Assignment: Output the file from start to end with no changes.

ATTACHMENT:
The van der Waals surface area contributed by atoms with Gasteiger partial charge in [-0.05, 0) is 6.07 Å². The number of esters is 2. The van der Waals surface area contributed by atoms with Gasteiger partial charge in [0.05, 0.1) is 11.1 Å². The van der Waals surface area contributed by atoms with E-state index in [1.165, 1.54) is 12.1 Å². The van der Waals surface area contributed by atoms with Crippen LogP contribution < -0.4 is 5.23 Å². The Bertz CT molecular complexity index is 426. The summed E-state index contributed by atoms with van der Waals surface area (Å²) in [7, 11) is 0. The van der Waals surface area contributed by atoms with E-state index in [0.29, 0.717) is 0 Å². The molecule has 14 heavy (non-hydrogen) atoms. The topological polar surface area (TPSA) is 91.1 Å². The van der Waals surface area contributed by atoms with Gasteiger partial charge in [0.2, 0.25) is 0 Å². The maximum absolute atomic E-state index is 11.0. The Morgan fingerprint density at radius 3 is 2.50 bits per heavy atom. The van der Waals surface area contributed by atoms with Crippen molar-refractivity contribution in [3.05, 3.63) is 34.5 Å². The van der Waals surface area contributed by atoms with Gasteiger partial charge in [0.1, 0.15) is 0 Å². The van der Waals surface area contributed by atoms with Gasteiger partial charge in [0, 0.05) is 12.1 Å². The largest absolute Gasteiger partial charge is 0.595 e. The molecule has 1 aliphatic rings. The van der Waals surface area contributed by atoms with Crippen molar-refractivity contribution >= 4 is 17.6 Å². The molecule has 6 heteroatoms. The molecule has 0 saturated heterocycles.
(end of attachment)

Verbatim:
The van der Waals surface area contributed by atoms with Gasteiger partial charge in [-0.05, 0) is 6.07 Å². The number of esters is 2. The van der Waals surface area contributed by atoms with Gasteiger partial charge in [0.05, 0.1) is 11.1 Å². The van der Waals surface area contributed by atoms with E-state index in [1.165, 1.54) is 12.1 Å². The van der Waals surface area contributed by atoms with Crippen LogP contribution < -0.4 is 5.23 Å². The Bertz CT molecular complexity index is 426. The summed E-state index contributed by atoms with van der Waals surface area (Å²) in [7, 11) is 0. The van der Waals surface area contributed by atoms with E-state index in [0.29, 0.717) is 0 Å². The molecule has 14 heavy (non-hydrogen) atoms. The topological polar surface area (TPSA) is 91.1 Å². The van der Waals surface area contributed by atoms with Gasteiger partial charge in [0.2, 0.25) is 0 Å². The maximum absolute atomic E-state index is 11.0. The Morgan fingerprint density at radius 3 is 2.50 bits per heavy atom. The van der Waals surface area contributed by atoms with Crippen molar-refractivity contribution in [3.05, 3.63) is 34.5 Å². The van der Waals surface area contributed by atoms with Gasteiger partial charge in [0.1, 0.15) is 0 Å². The van der Waals surface area contributed by atoms with Gasteiger partial charge in [0, 0.05) is 12.1 Å². The largest absolute Gasteiger partial charge is 0.595 e. The molecule has 1 aliphatic rings. The van der Waals surface area contributed by atoms with Crippen molar-refractivity contribution >= 4 is 17.6 Å². The molecule has 6 heteroatoms. The molecule has 0 saturated heterocycles.